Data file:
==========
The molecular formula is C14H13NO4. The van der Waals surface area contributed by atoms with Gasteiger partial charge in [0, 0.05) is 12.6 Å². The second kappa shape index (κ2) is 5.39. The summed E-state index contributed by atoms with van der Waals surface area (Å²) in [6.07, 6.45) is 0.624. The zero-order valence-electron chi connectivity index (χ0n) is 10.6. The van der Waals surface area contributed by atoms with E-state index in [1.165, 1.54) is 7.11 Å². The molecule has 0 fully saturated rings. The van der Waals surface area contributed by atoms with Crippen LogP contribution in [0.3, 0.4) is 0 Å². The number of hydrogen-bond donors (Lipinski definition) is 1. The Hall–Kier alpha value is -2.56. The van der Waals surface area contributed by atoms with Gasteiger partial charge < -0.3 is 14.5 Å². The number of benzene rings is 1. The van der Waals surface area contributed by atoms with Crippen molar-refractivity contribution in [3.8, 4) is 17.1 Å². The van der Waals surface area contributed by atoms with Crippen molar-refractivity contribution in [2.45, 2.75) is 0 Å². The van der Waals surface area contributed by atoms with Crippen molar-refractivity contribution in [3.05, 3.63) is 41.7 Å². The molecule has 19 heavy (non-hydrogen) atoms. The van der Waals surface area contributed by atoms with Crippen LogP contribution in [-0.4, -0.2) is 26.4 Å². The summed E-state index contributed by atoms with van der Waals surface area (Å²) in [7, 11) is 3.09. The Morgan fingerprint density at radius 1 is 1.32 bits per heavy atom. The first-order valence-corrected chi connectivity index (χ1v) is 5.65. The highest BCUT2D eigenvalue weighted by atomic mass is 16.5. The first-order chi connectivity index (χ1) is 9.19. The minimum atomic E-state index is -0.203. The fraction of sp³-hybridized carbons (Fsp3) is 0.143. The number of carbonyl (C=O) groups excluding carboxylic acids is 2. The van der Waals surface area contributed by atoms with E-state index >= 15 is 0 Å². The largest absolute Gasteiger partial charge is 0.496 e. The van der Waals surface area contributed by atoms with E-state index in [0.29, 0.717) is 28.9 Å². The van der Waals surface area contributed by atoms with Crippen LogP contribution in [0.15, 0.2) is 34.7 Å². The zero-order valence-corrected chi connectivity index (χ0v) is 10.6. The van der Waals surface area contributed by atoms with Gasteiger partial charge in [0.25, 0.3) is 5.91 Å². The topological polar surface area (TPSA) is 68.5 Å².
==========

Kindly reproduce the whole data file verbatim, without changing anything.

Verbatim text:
The molecular formula is C14H13NO4. The van der Waals surface area contributed by atoms with Gasteiger partial charge in [0, 0.05) is 12.6 Å². The second kappa shape index (κ2) is 5.39. The summed E-state index contributed by atoms with van der Waals surface area (Å²) in [6.07, 6.45) is 0.624. The zero-order valence-electron chi connectivity index (χ0n) is 10.6. The van der Waals surface area contributed by atoms with E-state index in [1.165, 1.54) is 7.11 Å². The molecule has 0 fully saturated rings. The van der Waals surface area contributed by atoms with Crippen LogP contribution in [0.3, 0.4) is 0 Å². The number of hydrogen-bond donors (Lipinski definition) is 1. The Hall–Kier alpha value is -2.56. The van der Waals surface area contributed by atoms with Gasteiger partial charge < -0.3 is 14.5 Å². The number of benzene rings is 1. The van der Waals surface area contributed by atoms with Crippen molar-refractivity contribution in [3.8, 4) is 17.1 Å². The van der Waals surface area contributed by atoms with Crippen molar-refractivity contribution in [2.45, 2.75) is 0 Å². The van der Waals surface area contributed by atoms with Crippen molar-refractivity contribution in [3.05, 3.63) is 41.7 Å². The molecule has 19 heavy (non-hydrogen) atoms. The van der Waals surface area contributed by atoms with Crippen LogP contribution in [-0.4, -0.2) is 26.4 Å². The summed E-state index contributed by atoms with van der Waals surface area (Å²) in [7, 11) is 3.09. The Morgan fingerprint density at radius 1 is 1.32 bits per heavy atom. The first-order valence-corrected chi connectivity index (χ1v) is 5.65. The highest BCUT2D eigenvalue weighted by atomic mass is 16.5. The first-order chi connectivity index (χ1) is 9.19. The minimum atomic E-state index is -0.203. The fraction of sp³-hybridized carbons (Fsp3) is 0.143. The number of carbonyl (C=O) groups excluding carboxylic acids is 2. The van der Waals surface area contributed by atoms with E-state index >= 15 is 0 Å². The largest absolute Gasteiger partial charge is 0.496 e. The van der Waals surface area contributed by atoms with E-state index in [0.29, 0.717) is 28.9 Å². The van der Waals surface area contributed by atoms with Crippen LogP contribution in [0.15, 0.2) is 34.7 Å². The zero-order valence-corrected chi connectivity index (χ0v) is 10.6. The van der Waals surface area contributed by atoms with Gasteiger partial charge in [0.25, 0.3) is 5.91 Å². The topological polar surface area (TPSA) is 68.5 Å².